A favorite premise for many fantasy filmmakers has always been to put a strapping young hero, or heroes, into a world ruled by gorgeous women. There have been islands full of women, planets populated only by women…I mean, let’s face it, it’s probably every never-been-kissed screenwriter’s fantasy. Well, in 1967, our old friends at Hammer gave us a whole jungle full of “Prehistoric Women.”
The films centers on David Marchant (Michael Latimer), who is leading a hunting expedition. When he follows a wounded cheetah deep into jungle, he ends up the prisoner of a group of natives who worship a life-sized statue of a white rhino. They are just about to execute poor David when suddenly someone hits the pause button and all the warriors freeze. Lightning crashes, thunder rumbles, and a huge crack opens up in the cave wall. On the other side is a lush jungle which David wanders into with wide eyes…like Judy Garland crossing from black and white to color in Munchkinland. But rather than the Lollipop Guild, he encounters a blonde woman in one of Raquel Welch’s leftover costumes from “One Million Years BC.” By the way, that’s not a joke. This film really was made using sets and costumes from that production.
It doesn’t take long for David and the girl, Saria (Edina Ronay), to end up captured by a bunch of scantily clad brunettes. David soon learns that he is in a world of women, and that the dark-haired ones rule while the light-haired ones serve as slaves. They are ruled by the beautiful but sadistic Queen Kari (Bond girl Martine Beswick). She gets her jollies by having the slave girls do bizarre dances and, every now and then, sacrificing one of them to the weirdos in rhino masks that live in the jungle. See, these prehistoric women also worship the image of the white rhino. This is played out in awkward ways throughout the film as the large, phallic looking horn of the rhino statue appears with the women in many strangely framed shots.
Kari desires to have David for herself, but he rejects her advances. He’s thrown into a dungeon of sorts with the other men…ah, so that’s where they all are. But Saria convinces David to give in to Kari’s desires so that he can get close to her and be well-positioned to aid in the slave girl revolt.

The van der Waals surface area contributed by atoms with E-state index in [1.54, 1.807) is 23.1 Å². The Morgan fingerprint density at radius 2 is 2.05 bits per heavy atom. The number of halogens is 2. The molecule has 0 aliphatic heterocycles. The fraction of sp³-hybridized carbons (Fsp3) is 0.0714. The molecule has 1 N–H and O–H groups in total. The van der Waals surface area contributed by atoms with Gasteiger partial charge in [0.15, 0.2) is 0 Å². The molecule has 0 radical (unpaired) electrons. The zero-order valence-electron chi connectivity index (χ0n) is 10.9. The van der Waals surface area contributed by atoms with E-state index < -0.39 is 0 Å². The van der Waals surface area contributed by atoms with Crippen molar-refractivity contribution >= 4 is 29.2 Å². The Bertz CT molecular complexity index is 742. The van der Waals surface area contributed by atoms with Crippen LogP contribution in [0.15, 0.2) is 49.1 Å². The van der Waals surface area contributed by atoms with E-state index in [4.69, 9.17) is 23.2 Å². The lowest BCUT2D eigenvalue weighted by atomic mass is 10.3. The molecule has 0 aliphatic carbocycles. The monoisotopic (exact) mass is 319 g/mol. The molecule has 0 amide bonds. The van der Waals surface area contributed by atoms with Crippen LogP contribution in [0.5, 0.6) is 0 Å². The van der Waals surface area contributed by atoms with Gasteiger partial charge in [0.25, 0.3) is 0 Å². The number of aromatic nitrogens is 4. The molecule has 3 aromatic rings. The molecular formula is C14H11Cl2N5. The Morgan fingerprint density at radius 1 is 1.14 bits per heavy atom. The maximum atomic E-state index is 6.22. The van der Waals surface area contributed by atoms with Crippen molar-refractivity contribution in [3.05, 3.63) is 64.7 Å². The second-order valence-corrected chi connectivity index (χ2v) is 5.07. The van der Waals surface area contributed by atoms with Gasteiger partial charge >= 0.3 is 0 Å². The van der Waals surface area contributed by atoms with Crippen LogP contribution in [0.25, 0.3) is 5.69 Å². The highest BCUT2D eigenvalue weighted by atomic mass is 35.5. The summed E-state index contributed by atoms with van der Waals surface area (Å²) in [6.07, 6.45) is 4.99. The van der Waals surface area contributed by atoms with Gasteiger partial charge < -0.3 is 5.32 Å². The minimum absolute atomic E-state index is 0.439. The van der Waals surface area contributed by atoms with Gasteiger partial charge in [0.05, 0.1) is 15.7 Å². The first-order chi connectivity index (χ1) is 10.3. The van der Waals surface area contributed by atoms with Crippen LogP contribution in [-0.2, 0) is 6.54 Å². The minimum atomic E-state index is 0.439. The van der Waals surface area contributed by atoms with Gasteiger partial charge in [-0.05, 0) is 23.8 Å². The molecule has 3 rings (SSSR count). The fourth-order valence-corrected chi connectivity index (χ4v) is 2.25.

I suppose you could try to get deep with a review of this film. There are certainly feminist angles you could dwell on, with the dark-haired women ruling over the light-haired women. One could make a case that there is a subtle commentary on the racial tensions of the 60’s thrown in, as well. In one scene, an old man tells David that they once were the rulers, keeping the dark-skinned people, they call “devils,” as slaves. But the slaves revolted, imprisoned the men and placed an evil woman in charge. And then, on top of all that, there’s more veiled sexual imagery than even Freud would know what to do with. Yes indeed, someone smarter than me could certainly give a deep analysis of this flick. But dwelling on all that would detract from the silly fun of this film. You’ve got lots of pretty girls, natives worshiping rhinos, knife fights…it’s the stuff drive-in movies are made of. It does get a bit goofy, but it’s definitely never boring.
The two female leads both do a great job. Edina Rovay as Saria is convincing as a character discovering her strength, and Martine Beswick is way better than the average evil female ruler…though her “You will NEVAH see him again” scene was a wee bit over the top. We’re not talking Oscar caliber performances here, but they bring the right tone to these parts. Wish the same could be said for leading man Michael Latimer, who in some scenes is barely even allowed to speak and comes across as pretty flat throughout the film.
Ultimately, we’re dealing with a cavegirl flick here. A very strange cavegirl flick, as a matter of fact. You have to be in the right frame of mind for this sort of thing…and if you are, you’ll have fun with this movie. But come on, the title is “Prehistoric Women!” Chances are, if you’ve decided to watch this movie, you have an idea what you’re in for.